While I do like to have many of these particular foods on hand for nutritional and gustatory reasons, there are many downsides to this long-distance relationship with the foods I love.

Photo by Lisa Missenda

Photo by Lisa Missenda

First, quality: To be packaged for shipping, many times these vegetables and fruits and picked before they are ripe. This is particularly true of tomatoes. At some point along the route to my table they might be sprayed with a little ethylene gas to make them appear riper. Truth is, in spite of shippers; best efforts, many fruits and vegetables do not continue to ripen once taken off the vine, out of the ground or once they stray too far away from the sun’s reach. So, when they get to my kitchen counter, they may look ripe, but they just don’t have the fresh taste of the ones I can get at the farmers’ market.

Second safety: The more food travels and the more hands it passes to get to my table – the more risk there is of food borne illness. Over the past 10 years the FDA (Food and Drug Administration) has rejected numerous shipments of plant foods like green beans and mushrooms due to illegal pesticide violations, excessive filth and unsanitary conditions of the products. Luckily, the FDA is looking out for us.

ingathering-607121_1280

Strawberry Harvest Pixaby photo – Public Domain

Third – labor standards: I am never sure what the working conditions might be in the country of origin. Where children skipping out on an education to work in the fields and harvest my berries? Did a woman give birth in that same field because she was not allowed to take a day off? Where workers exposed to dangerous pesticides and fertilizers that we would not use in the USA?

While ultimately, I would love to be a locovore, eating only foods in my bioregion, I am happy these labels exist; they can be found at almost any grocery store. Consumers and non-profit groups like Food and Water Watch and National Family Farm Coalition fought hard to make the 2008 rule for mandatory country of origin labeling (COOL), for meat, fresh and frozen fruits and vegetables, and several kinds of nuts. While the law is not perfect, at least I do know more, and have a choice when I reach for lemon and start my day. Learn more about the foods you eat using Food and Water Watch’s interactive shopping cart.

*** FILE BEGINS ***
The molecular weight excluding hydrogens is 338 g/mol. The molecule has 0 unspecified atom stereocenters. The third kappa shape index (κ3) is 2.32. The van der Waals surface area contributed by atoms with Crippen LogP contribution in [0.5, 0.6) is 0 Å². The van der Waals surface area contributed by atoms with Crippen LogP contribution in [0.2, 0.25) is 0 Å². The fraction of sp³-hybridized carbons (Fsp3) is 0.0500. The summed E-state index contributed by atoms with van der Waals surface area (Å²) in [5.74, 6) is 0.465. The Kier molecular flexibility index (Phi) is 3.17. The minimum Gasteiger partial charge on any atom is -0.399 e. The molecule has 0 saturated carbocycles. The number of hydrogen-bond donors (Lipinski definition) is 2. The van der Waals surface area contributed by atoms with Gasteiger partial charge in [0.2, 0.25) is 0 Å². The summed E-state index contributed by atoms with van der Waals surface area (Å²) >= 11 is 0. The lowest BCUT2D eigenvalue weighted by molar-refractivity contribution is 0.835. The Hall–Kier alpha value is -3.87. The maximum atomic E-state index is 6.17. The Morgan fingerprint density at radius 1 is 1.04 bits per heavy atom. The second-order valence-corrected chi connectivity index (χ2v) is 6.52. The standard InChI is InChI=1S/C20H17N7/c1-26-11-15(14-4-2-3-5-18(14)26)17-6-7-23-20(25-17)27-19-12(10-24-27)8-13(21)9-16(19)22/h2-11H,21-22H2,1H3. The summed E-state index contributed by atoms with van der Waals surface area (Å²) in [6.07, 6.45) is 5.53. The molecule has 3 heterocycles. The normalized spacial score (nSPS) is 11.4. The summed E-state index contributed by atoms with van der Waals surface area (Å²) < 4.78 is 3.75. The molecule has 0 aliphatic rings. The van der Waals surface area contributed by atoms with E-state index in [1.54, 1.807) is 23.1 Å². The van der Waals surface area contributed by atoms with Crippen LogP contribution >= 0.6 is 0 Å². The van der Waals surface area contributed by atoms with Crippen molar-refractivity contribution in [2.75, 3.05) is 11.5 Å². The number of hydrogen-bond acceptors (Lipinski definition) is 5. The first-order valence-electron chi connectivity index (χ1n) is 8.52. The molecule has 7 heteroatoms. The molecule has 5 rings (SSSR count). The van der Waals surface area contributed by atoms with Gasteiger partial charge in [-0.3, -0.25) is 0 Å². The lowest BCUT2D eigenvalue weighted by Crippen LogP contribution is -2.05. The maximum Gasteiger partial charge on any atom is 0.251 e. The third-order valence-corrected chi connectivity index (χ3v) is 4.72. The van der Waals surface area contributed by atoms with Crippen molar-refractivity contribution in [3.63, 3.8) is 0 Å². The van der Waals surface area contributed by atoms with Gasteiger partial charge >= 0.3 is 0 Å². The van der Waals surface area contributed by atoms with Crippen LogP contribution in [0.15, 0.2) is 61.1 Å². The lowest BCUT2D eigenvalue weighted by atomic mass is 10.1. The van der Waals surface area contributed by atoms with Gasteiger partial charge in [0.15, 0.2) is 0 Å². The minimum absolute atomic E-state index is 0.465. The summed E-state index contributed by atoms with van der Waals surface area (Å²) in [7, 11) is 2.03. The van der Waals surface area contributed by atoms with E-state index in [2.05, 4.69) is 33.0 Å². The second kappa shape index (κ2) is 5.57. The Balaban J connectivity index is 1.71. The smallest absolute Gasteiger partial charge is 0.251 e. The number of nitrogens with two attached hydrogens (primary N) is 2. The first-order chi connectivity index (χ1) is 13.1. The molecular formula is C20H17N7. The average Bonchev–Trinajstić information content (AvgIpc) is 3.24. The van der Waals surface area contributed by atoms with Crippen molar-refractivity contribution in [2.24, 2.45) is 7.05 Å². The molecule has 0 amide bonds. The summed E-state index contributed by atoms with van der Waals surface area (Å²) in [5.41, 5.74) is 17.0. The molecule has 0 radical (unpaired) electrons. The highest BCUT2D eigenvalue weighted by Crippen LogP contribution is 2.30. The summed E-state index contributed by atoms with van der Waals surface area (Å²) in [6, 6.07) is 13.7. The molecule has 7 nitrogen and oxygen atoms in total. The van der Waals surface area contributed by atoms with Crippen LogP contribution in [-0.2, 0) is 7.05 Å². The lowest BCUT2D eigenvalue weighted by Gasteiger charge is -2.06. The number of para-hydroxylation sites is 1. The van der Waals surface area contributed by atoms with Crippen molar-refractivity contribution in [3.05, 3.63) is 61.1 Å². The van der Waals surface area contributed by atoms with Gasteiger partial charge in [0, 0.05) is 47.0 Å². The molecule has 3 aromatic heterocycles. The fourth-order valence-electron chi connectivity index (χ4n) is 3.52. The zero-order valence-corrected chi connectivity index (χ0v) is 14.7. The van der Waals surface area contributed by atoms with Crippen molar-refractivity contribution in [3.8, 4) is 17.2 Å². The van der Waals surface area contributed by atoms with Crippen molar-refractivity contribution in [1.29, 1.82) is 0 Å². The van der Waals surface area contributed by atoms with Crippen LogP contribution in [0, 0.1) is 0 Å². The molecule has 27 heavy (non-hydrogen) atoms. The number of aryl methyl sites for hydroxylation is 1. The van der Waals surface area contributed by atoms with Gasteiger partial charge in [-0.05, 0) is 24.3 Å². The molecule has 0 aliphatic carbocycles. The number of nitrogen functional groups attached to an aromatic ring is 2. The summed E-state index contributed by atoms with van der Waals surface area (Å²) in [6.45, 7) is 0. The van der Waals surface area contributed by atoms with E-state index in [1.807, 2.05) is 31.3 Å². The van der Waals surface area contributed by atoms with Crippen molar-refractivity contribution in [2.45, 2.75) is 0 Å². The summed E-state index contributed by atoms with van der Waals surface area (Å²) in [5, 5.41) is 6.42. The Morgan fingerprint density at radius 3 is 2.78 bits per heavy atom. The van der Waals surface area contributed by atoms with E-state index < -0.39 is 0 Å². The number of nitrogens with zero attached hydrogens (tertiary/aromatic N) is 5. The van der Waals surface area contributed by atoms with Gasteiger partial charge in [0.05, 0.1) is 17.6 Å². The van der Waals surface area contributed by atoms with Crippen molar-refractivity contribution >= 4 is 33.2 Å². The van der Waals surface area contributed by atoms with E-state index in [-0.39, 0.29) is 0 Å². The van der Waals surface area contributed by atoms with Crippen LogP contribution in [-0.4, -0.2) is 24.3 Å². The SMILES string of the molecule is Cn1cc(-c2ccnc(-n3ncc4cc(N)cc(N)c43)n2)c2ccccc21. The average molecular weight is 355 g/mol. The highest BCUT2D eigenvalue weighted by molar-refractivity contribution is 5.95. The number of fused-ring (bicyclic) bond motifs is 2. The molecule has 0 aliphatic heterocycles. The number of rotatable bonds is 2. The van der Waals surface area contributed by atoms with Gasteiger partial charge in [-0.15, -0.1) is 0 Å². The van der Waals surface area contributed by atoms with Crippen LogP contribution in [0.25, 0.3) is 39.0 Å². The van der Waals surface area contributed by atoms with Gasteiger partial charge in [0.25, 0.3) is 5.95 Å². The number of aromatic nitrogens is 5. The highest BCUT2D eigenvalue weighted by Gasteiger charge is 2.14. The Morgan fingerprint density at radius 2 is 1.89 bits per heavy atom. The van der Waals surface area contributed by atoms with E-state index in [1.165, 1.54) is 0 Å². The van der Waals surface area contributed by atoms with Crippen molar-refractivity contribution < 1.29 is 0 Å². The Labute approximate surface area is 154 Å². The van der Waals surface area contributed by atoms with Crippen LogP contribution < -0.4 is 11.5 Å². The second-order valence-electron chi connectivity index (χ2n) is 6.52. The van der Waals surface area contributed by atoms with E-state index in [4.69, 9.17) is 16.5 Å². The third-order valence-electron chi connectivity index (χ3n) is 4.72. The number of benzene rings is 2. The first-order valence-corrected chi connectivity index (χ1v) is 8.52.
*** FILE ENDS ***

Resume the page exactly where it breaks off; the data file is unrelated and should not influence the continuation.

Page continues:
Making bone broth is an ancient tradition going back to 1000 CE; “bru” the Germanic root of the word, means to “prepare by boiling” (McGee, 2007). Today the terms stock and broth are often used interchangeably. Stocks tend to be totally clear, and are used by professional cooks as the foundation for sauces and gravies. Broths are typically a little less clear, and are also used to as the basic ingredient in sauces, and soups.

Image: Bigstock

Image: Bigstock

Professional cooks make the distinction mostly based on appearance (clear or cloudy), but the ways of making each are basically the same. Both broth and stock are made using a long, rolling simmer. While you can see movement in the pot, it is much less movement than a boil. Both stock and broth made from bones contain gelatin, a key ingredient that provides incredible texture, fullness and healing properties.

Another distinction that cooking professionals would make is around seasoning – for them, stocks are denser and have little flavor and broths are more liquid in nature and are seasoned with herbs and spices, which, more often than not, have healing properties.

To learn more attend a workshop on making bone broth at Center Point Healing February 19 at 7 pm.

Many of us have had the experience of suffering through a miserable cold only to be brought back to life by someone’s version of grandma’s chicken soup. Grandmothers all over the world make wonderful soups from scratch, and almost all of them start with bone broth, an often forgotten, not-so-secret-formula for supporting optimal health.

chicken bone broth, photo: Kathy McNeely

chicken bone broth, photo: Kathy McNeely

The bones used to make bone broth are the cartilage-containing joints from feet and necks, as well as the large bones (legs, shoulders, etc) that contain marrow. The cartilage we ingest in bone broth activates natural killer cells and macrophages, some of the first lines of defense in the human immune system. The marrow provides the fatty acids needed for to support brain function, growth and to boost immunity (Fallon Morell, 2014, p. 26). Adding spices to bone broth will also help trigger the release of fluid in the mouth, throat, and lungs, helping to thin respiratory mucus making it easier to expel.